Introducing our newest SciCheer, Aria! Aria graduated with a degree in Dance and Neuroscience, and is now pursing medical school. Read on to learn more about her science and cheer background!

What got you interested in STEM?

I was first inspired to pursue a career in medicine through experiences with my childhood best
friend, Naomi, who had muscular dystrophy. Naomi planted the seed for my fascination with the
body and its perceived limitations of which I could explore through movement and medicine.
She provided me with early motivation to become an advocate for others, especially individuals
with disabilities. I then decided to shadow within various medical specialties to solidify my
passion for the field. The experience of shadowing a pediatric neurologist, having the privilege
of listening to patients’ stories, problem-solving, making a diagnosis, and treating their
conditions by utilizing an in-depth knowledge of our body’s systems, made me confident that
this was the career for me.

What made you try out to be a cheerleader?

My family instilled in me a great love of football since I was a little girl. To this day, I spend every Thursday, Sunday, and Monday during football season glued to the TV. I have always admired all of the people involved in making football the extraordinary spectacle that it is from the athletes to the cheerleaders. I became an NFL cheerleader to connect with passionate fans
and members of my community, become a role-model for the youth of Los Angeles, and be part of a diverse, inclusive, and uplifting team. Being a professional cheerleader is the perfect way to express my love of football, gratitude for the city, and passion for performing.

Can you describe what you are working on?

I am currently conducting pediatric neurology research at UCLA, as well as shadowing physicians and volunteering at the Venice Family Clinic before attending medical school. Specifically, I investigate infantile spasms, also known as West syndrome, which is a rare form of epilepsy that typically begins in infancy. These types of seizures involve sudden, brief muscle contractions, often occurring in clusters. Infantile spasms can affect a child’s development, impacting motor skills and cognition. Early intervention is crucial. I am presently evaluating the association between infantile spasms and autism spectrum disorder through an analysis of patients’ electronic medical records. I spend most of my research time in the computer lab and utilize EEG reports and software like STATA for my analysis. My goal is to develop a greater understanding of treatment options, the developmental trajectory, and risk factors to improve the outcomes of patients with infantile spasms.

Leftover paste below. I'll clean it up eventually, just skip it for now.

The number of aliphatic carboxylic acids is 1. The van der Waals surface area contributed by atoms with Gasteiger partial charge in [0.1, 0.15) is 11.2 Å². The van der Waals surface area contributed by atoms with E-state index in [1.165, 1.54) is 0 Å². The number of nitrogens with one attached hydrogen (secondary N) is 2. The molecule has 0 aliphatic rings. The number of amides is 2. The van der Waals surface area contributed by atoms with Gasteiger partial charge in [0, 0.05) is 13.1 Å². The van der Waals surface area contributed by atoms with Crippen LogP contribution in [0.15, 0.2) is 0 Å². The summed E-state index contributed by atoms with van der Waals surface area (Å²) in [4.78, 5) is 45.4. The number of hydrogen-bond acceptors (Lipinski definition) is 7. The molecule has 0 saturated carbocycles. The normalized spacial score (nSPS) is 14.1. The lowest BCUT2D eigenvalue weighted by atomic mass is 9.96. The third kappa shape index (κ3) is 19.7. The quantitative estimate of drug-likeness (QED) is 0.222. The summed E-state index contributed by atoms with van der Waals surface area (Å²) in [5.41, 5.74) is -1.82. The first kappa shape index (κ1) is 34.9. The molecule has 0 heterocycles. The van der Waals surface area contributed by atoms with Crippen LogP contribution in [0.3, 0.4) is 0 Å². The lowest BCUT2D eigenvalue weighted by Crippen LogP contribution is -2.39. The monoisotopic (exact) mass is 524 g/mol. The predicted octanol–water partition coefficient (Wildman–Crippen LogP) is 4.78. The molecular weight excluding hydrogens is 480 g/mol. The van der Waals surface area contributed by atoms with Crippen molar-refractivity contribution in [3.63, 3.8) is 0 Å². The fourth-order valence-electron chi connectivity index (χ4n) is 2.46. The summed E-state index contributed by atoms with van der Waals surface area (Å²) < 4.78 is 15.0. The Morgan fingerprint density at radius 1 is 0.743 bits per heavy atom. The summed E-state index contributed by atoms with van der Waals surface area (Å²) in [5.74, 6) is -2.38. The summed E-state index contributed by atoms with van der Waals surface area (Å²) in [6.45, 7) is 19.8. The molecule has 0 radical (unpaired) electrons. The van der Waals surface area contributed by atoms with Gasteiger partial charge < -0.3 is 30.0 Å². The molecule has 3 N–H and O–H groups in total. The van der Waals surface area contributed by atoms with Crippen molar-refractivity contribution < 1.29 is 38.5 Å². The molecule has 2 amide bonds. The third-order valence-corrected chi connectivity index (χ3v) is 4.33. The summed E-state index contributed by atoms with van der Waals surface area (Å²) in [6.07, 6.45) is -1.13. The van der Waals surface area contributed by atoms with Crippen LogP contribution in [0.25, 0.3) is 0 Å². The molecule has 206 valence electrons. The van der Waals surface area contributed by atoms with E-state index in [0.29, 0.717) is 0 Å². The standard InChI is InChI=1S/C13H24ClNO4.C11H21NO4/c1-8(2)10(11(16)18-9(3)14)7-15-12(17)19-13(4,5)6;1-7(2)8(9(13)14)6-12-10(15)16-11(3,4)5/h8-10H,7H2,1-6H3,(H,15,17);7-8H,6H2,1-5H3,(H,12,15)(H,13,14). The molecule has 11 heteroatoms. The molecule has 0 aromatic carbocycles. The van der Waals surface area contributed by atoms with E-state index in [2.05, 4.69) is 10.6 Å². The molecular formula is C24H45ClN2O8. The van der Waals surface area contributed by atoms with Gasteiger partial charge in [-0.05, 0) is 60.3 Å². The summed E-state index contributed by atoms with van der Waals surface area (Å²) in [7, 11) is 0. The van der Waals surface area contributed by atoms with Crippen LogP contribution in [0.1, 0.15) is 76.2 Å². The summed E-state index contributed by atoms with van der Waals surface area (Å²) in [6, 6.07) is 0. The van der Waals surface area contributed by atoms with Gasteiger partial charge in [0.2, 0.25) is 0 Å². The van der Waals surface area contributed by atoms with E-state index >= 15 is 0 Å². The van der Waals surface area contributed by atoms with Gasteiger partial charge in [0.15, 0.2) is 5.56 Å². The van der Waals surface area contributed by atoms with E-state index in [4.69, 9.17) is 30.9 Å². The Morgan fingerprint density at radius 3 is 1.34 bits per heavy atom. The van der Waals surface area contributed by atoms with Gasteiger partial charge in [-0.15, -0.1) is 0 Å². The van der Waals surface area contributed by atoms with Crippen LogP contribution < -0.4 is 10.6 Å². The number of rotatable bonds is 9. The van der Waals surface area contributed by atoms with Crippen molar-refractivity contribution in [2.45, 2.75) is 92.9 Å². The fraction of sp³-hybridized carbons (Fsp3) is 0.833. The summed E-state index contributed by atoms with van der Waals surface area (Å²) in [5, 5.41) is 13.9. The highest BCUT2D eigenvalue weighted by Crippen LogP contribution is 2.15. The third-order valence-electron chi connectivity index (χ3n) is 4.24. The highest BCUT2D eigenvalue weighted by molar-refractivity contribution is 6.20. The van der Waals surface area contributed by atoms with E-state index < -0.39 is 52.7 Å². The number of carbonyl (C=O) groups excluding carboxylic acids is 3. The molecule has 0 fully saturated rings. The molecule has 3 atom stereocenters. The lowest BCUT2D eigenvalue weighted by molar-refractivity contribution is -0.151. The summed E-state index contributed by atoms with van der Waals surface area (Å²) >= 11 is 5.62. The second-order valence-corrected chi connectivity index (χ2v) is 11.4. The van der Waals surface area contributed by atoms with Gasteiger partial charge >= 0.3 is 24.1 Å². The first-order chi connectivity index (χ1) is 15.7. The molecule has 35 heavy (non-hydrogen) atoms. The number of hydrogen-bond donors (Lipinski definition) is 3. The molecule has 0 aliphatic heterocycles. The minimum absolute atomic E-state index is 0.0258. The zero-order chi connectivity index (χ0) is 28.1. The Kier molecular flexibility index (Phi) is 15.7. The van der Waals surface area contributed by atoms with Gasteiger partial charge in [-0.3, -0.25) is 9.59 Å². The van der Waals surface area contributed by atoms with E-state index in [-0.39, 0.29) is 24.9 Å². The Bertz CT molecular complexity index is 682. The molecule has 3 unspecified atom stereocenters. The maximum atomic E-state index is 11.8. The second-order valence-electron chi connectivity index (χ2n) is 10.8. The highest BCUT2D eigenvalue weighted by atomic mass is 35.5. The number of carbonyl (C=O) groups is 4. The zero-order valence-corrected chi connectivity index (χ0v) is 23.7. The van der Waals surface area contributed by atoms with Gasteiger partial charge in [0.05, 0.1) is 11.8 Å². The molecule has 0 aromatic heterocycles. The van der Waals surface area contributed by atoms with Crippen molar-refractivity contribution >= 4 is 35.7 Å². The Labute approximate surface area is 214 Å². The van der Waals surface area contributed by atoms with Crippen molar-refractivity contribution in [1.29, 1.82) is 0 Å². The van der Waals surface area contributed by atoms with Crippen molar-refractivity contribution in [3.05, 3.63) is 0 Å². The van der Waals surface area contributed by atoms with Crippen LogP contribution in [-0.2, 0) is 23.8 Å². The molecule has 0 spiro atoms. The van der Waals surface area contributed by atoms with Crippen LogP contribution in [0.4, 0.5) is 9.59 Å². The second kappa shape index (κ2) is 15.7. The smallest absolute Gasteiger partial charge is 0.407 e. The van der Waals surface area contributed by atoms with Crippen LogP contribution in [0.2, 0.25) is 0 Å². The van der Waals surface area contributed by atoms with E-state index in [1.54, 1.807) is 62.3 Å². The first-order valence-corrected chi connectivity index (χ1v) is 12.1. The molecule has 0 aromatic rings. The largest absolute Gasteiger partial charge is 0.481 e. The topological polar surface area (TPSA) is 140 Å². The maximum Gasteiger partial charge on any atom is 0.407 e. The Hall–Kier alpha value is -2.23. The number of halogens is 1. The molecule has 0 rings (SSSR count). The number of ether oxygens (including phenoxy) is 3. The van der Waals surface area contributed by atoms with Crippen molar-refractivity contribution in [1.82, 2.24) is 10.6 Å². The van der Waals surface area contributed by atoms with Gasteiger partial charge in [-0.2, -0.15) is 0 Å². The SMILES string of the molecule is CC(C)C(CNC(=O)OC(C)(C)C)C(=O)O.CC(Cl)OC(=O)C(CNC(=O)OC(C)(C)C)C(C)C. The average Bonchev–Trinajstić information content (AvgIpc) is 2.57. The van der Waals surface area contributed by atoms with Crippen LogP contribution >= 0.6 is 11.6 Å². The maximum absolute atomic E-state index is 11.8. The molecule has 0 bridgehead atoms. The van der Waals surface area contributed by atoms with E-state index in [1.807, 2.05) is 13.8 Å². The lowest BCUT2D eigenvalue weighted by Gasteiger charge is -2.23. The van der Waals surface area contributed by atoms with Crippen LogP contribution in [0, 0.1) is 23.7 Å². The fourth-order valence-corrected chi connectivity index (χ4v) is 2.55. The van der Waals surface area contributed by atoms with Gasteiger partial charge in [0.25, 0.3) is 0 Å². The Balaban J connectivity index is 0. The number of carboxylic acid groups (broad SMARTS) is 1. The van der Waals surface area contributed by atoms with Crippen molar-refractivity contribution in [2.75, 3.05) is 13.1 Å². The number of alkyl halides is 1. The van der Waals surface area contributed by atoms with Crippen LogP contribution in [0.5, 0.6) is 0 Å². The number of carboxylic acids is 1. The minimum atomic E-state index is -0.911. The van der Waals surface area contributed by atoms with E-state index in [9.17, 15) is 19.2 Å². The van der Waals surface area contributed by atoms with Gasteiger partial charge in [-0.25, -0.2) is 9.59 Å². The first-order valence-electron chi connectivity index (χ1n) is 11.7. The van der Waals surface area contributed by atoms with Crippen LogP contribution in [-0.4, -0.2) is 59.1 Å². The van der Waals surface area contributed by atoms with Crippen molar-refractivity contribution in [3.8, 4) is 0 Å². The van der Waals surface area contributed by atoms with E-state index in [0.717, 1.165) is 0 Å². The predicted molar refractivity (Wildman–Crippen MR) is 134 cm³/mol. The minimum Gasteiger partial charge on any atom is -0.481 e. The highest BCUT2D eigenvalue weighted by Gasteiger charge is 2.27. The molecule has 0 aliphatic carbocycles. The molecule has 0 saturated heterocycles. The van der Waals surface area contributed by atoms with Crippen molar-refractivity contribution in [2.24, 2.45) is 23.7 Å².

How do the qualities that make you a great cheerleader help you as a future doctor?

There are several commonalities between cheerleading and a career in medicine. Each field
requires discipline, a strong work ethic, collaboration, great communication skills,
professionalism, patience, time management, compassion, empathy, versatility, adaptability, and a passion for advocacy and helping others. My experiences in dance/cheerleading equip me with the skills to think on my feet, care for and connect with others, work in a team, and be tenacious in my pursuit of success.

Favorite cheer experience?

I was given the opportunity to travel to South Korea and meet and perform for service members at military bases. Our goal was to raise morale and bring a little bit of home to our veterans overseas. I stayed at two army bases, Camp Humphreys and Camp Casey. We also hosted a cheer clinic at Camp Humphreys, providing girls and boys with an opportunity to dance. I got to
hear stories from heroic veterans, host a Super Bowl event representing the reigning champions, and connect cheerleaders from other NFL organizations! I have also been gifted with experiences to travel to South Korea for the Seoul Friendship Festival, Japan to teach dance workshops,
Hong Kong for the Chinese New Year Festival, and Mexico to participate in flag-football clinics with the Los Angeles Rams organization.

Favorite science experience?

After spending months gathering data for my research project on the increased prevalence of autism among infantile spasms patients, I submitted my abstract to a neurology conference. It was gratifying to hear that my abstract was accepted for a platform presentation at the American Academy of Neurology annual conference. This honor is not often given to pre-med students, so it inspired me to continue to put myself and my research out there.


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